Since the Great Financial Crisis in 2008-09, the income portion of portfolios has been almost an afterthought. Your checking and savings accounts earned less than 30bps; so too did the cash sitting in your brokerage account. Equities did well, averaging ~14% during the 2010s, but Bonds, not so much.
For the decade1 from 2012 to 2022, 10-year Treasuries yielded less than 3% and averaged closer to 2%. Investment grade Corporates gave you a little more, between ~3-4% at somewhat higher risk levels with minimal default rates. Muni bonds were yielding 2-3%, a tax equivalent (depending on the state you lived in and your tax bracket) of ~4-5%. And this was before the 2022-23 rate hiking cycle. That rate-hiking cycle all but guarantees the next decade of equity returns will look nothing like the last decade.
But what the right-hand of higher rates taketh away from equities, the left-hand giveth to fixed income.
As the equity portion of your portfolio moderates — I suggest you lower your return expectations for equities2 to ~5-7% — much of those reduced returns are being made up in fixed income.
Of course, you should never let fear and greed drive your portfolio decisions. How many times have we discussed people increasing stock market exposure late in a bull market or selling stocks as a bear market bottoms? But that is not how things operate on the bond portion of your investments.
Making changes in fixed income is a matter of simple arithmetic, or if you prefer a risk/reward analysis. Are you getting paid a sufficient yield relative to quality (credit risk) and how long (duration risk) you need to tie up that capital? The change in monetary policy has shifted the math dramatically. What was once a mediocre risk — long-duration, high-quality bonds that yielded little — is now much more attractive.
Our investment committee made changes in our fixed-income portfolios to take advantage of higher rates; our advisors have been having conversations with clients about much more attractive options they now have in fixed-income today versus last decade (yes, we like to think in decades when it comes to fixed investing). These conversations should always be ongoing, and relative to your financial plan.
If you have not been thinking about cash management and the yield opportunities the new rate regime has brought, it’s not too late!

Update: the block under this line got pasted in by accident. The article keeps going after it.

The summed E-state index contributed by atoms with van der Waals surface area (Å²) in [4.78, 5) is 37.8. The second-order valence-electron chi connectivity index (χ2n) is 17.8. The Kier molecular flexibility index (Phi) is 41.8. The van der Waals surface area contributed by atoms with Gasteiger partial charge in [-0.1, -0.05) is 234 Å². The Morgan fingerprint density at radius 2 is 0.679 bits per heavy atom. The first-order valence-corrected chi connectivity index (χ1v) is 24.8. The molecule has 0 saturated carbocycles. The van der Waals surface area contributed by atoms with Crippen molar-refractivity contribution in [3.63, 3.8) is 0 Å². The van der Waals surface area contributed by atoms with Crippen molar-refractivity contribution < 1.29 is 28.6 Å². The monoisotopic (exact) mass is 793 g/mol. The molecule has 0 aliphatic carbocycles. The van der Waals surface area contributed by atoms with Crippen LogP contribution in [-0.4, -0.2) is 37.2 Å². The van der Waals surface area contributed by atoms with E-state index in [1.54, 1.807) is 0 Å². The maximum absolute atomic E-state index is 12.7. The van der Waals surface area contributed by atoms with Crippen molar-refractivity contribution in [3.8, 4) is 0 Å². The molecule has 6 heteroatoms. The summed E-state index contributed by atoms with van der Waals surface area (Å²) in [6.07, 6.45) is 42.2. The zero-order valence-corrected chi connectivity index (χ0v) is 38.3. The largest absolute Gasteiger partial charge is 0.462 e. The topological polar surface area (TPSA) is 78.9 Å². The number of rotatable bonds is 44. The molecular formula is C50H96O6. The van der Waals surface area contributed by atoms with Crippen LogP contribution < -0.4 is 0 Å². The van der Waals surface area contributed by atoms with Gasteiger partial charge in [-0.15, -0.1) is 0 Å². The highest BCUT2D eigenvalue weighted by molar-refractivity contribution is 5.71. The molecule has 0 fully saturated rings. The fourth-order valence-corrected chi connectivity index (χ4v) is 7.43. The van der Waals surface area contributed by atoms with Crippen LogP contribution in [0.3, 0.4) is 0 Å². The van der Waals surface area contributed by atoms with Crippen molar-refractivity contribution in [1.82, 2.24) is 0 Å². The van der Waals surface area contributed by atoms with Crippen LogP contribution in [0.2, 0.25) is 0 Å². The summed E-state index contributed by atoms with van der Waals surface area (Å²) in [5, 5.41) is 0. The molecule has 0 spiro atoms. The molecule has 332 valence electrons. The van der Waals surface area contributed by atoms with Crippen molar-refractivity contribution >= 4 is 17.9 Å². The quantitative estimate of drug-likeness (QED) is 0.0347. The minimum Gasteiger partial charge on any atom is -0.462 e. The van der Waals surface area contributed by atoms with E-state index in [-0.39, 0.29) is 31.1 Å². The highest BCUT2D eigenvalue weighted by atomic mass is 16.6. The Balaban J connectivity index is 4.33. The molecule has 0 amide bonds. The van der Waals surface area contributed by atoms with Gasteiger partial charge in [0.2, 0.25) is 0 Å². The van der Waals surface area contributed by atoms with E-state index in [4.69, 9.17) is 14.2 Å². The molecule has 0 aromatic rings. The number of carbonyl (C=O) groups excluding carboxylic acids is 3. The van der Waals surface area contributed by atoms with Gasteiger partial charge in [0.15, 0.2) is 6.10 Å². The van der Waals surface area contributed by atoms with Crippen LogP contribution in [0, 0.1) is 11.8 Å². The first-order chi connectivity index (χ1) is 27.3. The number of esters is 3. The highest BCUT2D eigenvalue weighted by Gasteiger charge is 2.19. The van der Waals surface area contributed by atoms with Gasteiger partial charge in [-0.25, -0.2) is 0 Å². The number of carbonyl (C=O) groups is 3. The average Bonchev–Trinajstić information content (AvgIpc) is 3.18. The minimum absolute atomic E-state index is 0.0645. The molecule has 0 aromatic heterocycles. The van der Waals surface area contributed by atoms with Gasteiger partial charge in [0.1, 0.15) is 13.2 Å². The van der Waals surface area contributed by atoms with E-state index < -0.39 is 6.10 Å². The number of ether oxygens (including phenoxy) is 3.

In the first week of November, Ritholtz Wealth Management is bringing a big crew to our offices in North Carolina. We are going to be meeting clients, advisors, and other folk we don’t get to see in person all that often. We will be hosting a live event at the Nascar Hall of Fame (I’ll be doing a few hot laps), and broadcasting a live Compound and Friends from Charlotte to raise money for “No Kid Hungry.”
In addition to equities, we will be discussing everything from bespoke municipal bond portfolios to how to assemble a set of fixed-income holdings.
Interested in speaking to us? We will be in town November 5th-8th. There are only a few slots left on the calendar; Send an email to firstname.lastname@example.org with the subject line “Charlotte”
See you in the Tarheel State!
Michael Batnick: If You’re Looking for a Change (October 23, 2023)
Josh Brown: There are four million households in North Carolina (October 24, 2023)
Me: RWM is Coming to Charlotte! October 11, 2023
Understanding Investing Regime Change (October 25, 2023)
Dollars Are For Spending & Investing, Not Saving (October 20, 2023)
Farewell, TINA (September 28, 2022)
1. I purposefully chose the 10 years prior to the FOMC 500 BPS rate-raising regime.
2. As discussed earlier this week, there has been a regime change in the dominant form of government stimulus, shifting from Monetary to Fiscal.
The key takeaways were this fiscal spending will stimulate the economy, but higher interest rates will eventually pressure household spending and corporate earnings, and that is why you should lower your return expectations for equities.